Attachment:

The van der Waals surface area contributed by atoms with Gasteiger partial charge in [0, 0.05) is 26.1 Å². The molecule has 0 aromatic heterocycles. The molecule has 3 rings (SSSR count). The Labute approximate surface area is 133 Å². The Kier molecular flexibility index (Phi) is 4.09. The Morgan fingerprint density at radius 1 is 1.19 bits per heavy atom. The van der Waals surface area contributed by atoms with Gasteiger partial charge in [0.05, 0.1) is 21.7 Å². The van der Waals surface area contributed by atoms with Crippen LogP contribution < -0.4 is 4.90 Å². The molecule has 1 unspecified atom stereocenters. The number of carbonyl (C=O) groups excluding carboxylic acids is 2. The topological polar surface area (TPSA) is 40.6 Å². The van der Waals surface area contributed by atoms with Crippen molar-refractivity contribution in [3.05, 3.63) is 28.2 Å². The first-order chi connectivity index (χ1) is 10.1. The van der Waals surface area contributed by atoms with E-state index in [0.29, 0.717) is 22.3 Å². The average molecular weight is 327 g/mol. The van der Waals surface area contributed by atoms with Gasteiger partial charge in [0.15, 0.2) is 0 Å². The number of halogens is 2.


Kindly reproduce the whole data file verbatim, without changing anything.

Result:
The van der Waals surface area contributed by atoms with Gasteiger partial charge in [0, 0.05) is 26.1 Å². The molecule has 0 aromatic heterocycles. The molecule has 3 rings (SSSR count). The Labute approximate surface area is 133 Å². The Kier molecular flexibility index (Phi) is 4.09. The Morgan fingerprint density at radius 1 is 1.19 bits per heavy atom. The van der Waals surface area contributed by atoms with Gasteiger partial charge in [0.05, 0.1) is 21.7 Å². The van der Waals surface area contributed by atoms with Crippen LogP contribution < -0.4 is 4.90 Å². The molecule has 1 unspecified atom stereocenters. The number of carbonyl (C=O) groups excluding carboxylic acids is 2. The topological polar surface area (TPSA) is 40.6 Å². The van der Waals surface area contributed by atoms with Crippen molar-refractivity contribution in [3.05, 3.63) is 28.2 Å². The first-order chi connectivity index (χ1) is 10.1. The van der Waals surface area contributed by atoms with E-state index in [0.29, 0.717) is 22.3 Å². The average molecular weight is 327 g/mol. The van der Waals surface area contributed by atoms with Gasteiger partial charge in [0.15, 0.2) is 0 Å². The number of halogens is 2.